By: Dafne Valdez (Loyola Junior)
The lack of representation of BIPOC in United States academia has gone under closer scrutiny over the past several years. The Latine community in particular makes up about 5% of faculty in higher education. While college admissions of Latine people are going up, the educators in these institutions are not reflecting the increasing diversity of the students.
Professor Adrinana Diaz Lewis is a Spanish professor at Loyola University Chicago. Prior to teaching at Loyola, she taught Spanish at Cristo Rey Jesuit High school in the Pilsen neighborhood of Chicago. It was at this high school that I had the pleasure of being in her classroom for a semester. Originally, Professor Diaz is from Bogota Colombia, and has been living in Chicago since 2007.
Destined to teach, Professor Diaz started her career straight out of high school at a daycare. She obtained her bachelor’s in education, while in Bogota, she concentrated in languages. Studying English led her to come to the United States and continue her career as a TA at Loyola. She returned to the institution after four years of teaching high school.
I sat down to talk with her about her experience as a Latina in higher education and her outlook on the Latine community in higher education.
RER: What was it that made you want to get into education?
Diaz: I have always been a teacher. I think it gives me a purpose, I am passionate to be in the classroom. I think the impact you make in a classroom is super valuable.
RER: Have you faced any conflicts as a Latina woman in higher education? Because as beautiful as it is, it also comes with its challenges.
Diaz: I think this is an important question. I have not. I’m new, but I think I have been lucky enough to be in a department where inclusion is super important. I mean, we are a department of modern languages. So can you imagine? We have people from everywhere in the world. The diversity is there. Even in our Spanish department, there is diversity of Spanish. So, fortunately I have not. I think I have been lucky enough to be welcomed into a department that appreciates that I am someone that is not only Latina, but a woman and an immigrant.
RER: It makes me so happy to hear. In what ways have you implemented parts of that identity that you just talked about into your teaching and the way you carry yourself here at Loyola?
Diaz: I think it’s important that students see their teacher as someone they can approach. All philosophies are welcome, no judgment, I think we all come from different backgrounds. Especially at a university like Loyola, in a city like Chicago I think we have an impressive diversity. That is something that is really important to bring into the classroom and conversations as well.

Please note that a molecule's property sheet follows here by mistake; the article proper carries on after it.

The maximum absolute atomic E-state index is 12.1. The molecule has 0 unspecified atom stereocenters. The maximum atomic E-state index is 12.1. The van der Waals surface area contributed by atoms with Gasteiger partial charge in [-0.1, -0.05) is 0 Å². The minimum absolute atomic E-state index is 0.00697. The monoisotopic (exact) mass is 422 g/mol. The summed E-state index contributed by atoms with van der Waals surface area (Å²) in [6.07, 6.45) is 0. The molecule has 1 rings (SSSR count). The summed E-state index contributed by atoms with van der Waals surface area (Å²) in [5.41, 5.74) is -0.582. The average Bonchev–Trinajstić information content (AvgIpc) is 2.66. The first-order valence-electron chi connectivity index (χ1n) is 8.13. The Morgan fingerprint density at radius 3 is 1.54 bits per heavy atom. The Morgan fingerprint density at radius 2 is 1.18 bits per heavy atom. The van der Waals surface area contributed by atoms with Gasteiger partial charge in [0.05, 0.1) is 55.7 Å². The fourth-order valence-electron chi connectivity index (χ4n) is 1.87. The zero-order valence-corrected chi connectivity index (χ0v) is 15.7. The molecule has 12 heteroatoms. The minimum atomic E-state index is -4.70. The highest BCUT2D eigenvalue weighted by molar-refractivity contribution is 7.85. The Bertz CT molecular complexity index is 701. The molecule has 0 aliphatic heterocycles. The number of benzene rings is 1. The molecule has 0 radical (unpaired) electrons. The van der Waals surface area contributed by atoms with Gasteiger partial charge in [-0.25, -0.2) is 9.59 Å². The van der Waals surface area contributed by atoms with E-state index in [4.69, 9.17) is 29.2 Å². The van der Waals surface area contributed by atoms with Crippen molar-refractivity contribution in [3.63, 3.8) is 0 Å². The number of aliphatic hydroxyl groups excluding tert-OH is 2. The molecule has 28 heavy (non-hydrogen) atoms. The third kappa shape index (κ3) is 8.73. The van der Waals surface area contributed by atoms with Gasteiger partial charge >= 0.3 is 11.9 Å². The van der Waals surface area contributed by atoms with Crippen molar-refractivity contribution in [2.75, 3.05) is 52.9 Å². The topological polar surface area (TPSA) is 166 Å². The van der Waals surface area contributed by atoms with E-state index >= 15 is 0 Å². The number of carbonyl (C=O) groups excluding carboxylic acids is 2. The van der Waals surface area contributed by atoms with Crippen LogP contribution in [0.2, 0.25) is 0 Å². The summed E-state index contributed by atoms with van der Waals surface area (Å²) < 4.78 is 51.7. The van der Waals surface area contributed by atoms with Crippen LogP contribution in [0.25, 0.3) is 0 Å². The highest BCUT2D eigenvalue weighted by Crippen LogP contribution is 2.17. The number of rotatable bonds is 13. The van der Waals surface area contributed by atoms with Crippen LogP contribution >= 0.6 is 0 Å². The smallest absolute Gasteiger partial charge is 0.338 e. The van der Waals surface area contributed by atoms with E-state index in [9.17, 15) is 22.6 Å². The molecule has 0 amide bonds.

RER: I would like to get your thoughts on how you think we can implement more opportunities for Latine people to get into higher education? Because the amount of Latine people teaching in higher education is still really low.
Diaz: You are making me think about the class I am teaching right now. We have looked at the statistics and we are like “What is happening?” because the opportunities are there, but let’s look at the statistics. We have come up with great ideas. Like, it’s important to have a support system in the university that showcases people and experiences. I think that is what matters the most.
I think it is really important to help this first generation of students that are getting to know the system. I identified with my students when we had this conversation. It was little by little where I was learning to navigate a system where there are opportunities, because we do have opportunities, but it is hard to navigate it.
RER: It is very difficult to navigate. When you really think about it, students that don’t have someone to walk them through these systems can feel lost.
Diaz: Absolutely, I think those are one of the things that the more we talk about it, the better we get. I don’t want to criticize it so much because I have been lucky to have the opportunities but it is hard to navigate. It doesn’t happen only in our Latino minority communities, it also happens in other minorities. You know I was reading Michelle Obama’s book “Becoming,” and she mentioned just that: “It was hard to navigate and find a support system, but here I am.” It is important to also focus on those success stories.
RER: What are your future plans and aspirations?
Diaz: I don’t mean to sound cliché, but I hope that I can become a better teacher every semester. I hope I can become a better support for my students, and be reliable so they say, “Okay, I can learn from her experience. Maybe this is someone who has a story too and there is a human being behind, and it’s someone I can relate to.” I think that’s really important. At the end of the day, as teachers, it’s not an easy job but it is very important and important to be there for our students.
For more stories and information on Latine people in education go to: